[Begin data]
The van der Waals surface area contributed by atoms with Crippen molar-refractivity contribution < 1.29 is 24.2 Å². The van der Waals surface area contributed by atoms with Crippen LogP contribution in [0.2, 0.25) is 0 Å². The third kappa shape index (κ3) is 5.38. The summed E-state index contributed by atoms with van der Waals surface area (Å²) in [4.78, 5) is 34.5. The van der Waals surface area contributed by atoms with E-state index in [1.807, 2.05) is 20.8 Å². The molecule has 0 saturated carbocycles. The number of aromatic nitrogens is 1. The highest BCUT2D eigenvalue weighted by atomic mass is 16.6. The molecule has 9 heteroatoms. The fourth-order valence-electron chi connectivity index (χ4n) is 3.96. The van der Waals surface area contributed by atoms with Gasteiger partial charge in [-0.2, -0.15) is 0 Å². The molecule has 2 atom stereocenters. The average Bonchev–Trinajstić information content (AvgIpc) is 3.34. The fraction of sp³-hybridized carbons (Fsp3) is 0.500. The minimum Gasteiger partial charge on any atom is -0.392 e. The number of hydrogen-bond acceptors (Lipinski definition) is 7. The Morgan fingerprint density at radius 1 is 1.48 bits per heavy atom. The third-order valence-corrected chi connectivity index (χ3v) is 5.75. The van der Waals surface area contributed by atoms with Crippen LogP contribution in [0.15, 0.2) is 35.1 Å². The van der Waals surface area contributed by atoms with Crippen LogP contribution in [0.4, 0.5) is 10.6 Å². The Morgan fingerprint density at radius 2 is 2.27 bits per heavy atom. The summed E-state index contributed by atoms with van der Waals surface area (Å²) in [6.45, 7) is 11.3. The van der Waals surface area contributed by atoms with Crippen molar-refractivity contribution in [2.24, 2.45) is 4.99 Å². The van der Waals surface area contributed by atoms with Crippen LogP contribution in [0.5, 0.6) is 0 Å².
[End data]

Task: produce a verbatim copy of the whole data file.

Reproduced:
The van der Waals surface area contributed by atoms with Crippen molar-refractivity contribution < 1.29 is 24.2 Å². The van der Waals surface area contributed by atoms with Crippen LogP contribution in [0.2, 0.25) is 0 Å². The third kappa shape index (κ3) is 5.38. The summed E-state index contributed by atoms with van der Waals surface area (Å²) in [4.78, 5) is 34.5. The van der Waals surface area contributed by atoms with E-state index in [1.807, 2.05) is 20.8 Å². The molecule has 0 saturated carbocycles. The number of aromatic nitrogens is 1. The highest BCUT2D eigenvalue weighted by atomic mass is 16.6. The molecule has 9 heteroatoms. The fourth-order valence-electron chi connectivity index (χ4n) is 3.96. The van der Waals surface area contributed by atoms with Gasteiger partial charge in [-0.2, -0.15) is 0 Å². The molecule has 2 atom stereocenters. The average Bonchev–Trinajstić information content (AvgIpc) is 3.34. The fraction of sp³-hybridized carbons (Fsp3) is 0.500. The minimum Gasteiger partial charge on any atom is -0.392 e. The number of hydrogen-bond acceptors (Lipinski definition) is 7. The Morgan fingerprint density at radius 1 is 1.48 bits per heavy atom. The third-order valence-corrected chi connectivity index (χ3v) is 5.75. The van der Waals surface area contributed by atoms with Crippen LogP contribution in [0.15, 0.2) is 35.1 Å². The van der Waals surface area contributed by atoms with Crippen LogP contribution in [0.4, 0.5) is 10.6 Å². The Morgan fingerprint density at radius 2 is 2.27 bits per heavy atom. The summed E-state index contributed by atoms with van der Waals surface area (Å²) in [6.45, 7) is 11.3. The van der Waals surface area contributed by atoms with Crippen molar-refractivity contribution in [2.24, 2.45) is 4.99 Å². The van der Waals surface area contributed by atoms with Crippen LogP contribution in [0.5, 0.6) is 0 Å².